Today the Bus took a complete tour of the San Francisco Bay Area! Leaving from Corte Madera in the North Bay we headed over the Golden Gate Bridge into the city. We stopped off by San Francisco City Hall to see Bill Zeller, manager of Clean Vehicle Programs for the City’s Department of the Environment. We’re very impressed by their push for biodiesel and electric vehicles and they’ve made great strides in improving their fleet.
After the Bus’s diesel tank running completely dry last night we decided it was an opportune time to head over to Dogpatch Biofuels, the city of San Francisco’s only public biodiesel station. We were excited to check it out, but happened to run into a pumping truck outside emblazoned with “SF Greasecycle” and our favourite sight of cubees full of veg! Bill Zeller had actually been in touch with them so we jumped on the opportunity to head over to their plant. We had time to pump a few cubees, meanwhile checking out their incredible settling and filtering system. Think of the Bus’s filtration system…and scale it up 250 times! Five ten-thousand gallon tanks purify veg to the extent that it can be sold to four local biodiesel companies as their clean raw material. My favourite part of the system was that the impurities collected in their settling tanks are tapped off and fed to the microorganisms in their wastewater treatment facility. This ups the efficiency of methane production by 60% – energy which can then be used to power the veg filtration! It’s a zero waste system and beautifully designed. It’s incredible that a city is doing this. As Erik says, New Hampshire has snow ploughs and California has greasecycling!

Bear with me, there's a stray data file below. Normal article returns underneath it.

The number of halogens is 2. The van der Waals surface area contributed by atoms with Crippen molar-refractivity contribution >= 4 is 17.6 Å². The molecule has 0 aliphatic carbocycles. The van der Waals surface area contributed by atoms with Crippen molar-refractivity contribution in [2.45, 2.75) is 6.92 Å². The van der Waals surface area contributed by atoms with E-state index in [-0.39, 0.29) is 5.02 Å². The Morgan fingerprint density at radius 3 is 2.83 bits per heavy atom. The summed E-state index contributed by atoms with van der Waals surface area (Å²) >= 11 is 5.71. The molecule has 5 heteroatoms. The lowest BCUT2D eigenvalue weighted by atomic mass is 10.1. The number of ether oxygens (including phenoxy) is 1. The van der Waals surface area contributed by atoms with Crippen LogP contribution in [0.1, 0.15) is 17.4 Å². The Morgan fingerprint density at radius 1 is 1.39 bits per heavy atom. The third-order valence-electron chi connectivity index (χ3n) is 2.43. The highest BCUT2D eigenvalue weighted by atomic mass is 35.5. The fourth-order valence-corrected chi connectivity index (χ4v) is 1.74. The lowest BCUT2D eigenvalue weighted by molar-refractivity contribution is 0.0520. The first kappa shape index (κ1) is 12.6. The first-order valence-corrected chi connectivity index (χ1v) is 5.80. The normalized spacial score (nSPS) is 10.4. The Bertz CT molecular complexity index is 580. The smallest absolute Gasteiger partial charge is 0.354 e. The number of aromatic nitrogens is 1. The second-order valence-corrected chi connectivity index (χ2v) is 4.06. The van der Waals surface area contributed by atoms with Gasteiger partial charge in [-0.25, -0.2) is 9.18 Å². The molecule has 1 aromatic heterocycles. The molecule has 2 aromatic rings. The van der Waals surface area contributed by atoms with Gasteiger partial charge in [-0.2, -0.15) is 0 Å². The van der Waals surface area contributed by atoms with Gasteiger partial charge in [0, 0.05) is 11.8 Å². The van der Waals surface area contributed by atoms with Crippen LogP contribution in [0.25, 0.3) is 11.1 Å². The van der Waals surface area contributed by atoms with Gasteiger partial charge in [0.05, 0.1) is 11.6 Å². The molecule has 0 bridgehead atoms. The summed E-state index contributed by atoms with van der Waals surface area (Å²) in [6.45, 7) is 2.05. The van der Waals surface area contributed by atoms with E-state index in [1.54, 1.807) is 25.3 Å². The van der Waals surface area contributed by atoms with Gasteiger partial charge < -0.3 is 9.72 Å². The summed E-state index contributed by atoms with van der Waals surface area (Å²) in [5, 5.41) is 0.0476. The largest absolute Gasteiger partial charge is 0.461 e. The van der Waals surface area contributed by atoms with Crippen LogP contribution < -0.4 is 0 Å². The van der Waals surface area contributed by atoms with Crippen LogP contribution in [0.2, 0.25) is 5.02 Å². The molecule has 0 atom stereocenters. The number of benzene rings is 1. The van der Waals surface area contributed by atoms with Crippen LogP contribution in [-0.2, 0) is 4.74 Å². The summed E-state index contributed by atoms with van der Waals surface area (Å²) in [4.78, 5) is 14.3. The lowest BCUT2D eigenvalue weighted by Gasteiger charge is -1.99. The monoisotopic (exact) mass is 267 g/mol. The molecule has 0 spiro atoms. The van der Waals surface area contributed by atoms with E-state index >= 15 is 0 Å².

From the city we rushed down south to Mountain View and the Googleplex. Pulling in the first thing we saw was the multi-colored custom Google bikes for employees to get round ‘campus’. Meegan says she has never liked a bike so much in her life. We tested them out (before security told us to stop) and they sure ride nice.. but we were later warned: “We better not see one of these little guys on that bike rack of yours.” Warning taken! But yeah Google sustainability goes way further than 1,000 tiny bikes. Our host for the day was Craig Rubens BGB’05, so one of the original bussers! He says he first visited Google when aboard the Bus and now is working there as part of their Green Team, working hard to advance green initiatives. We went up onto the roof of one building to see part of their four-year-old 1.6 MW solar installation. At the time it was the largest private installation in the country. Next they really knew what would impress us… and brought round their Google buses. To increase employee productivity they saw the advantage a few years ago of providing a shuttle to get people to and from work. Fast-forward and a 73 strong fleet of custom 2011 VanHool coaches now shuttle up to 2800 employees every day. The coaches run on B5 and have the latest and greatest of emissions technology. But the real magic is the number of cars they take off the road, noticeably increasing air quality in the region, and mitigating literally thousands of tonnes of carbon emissions.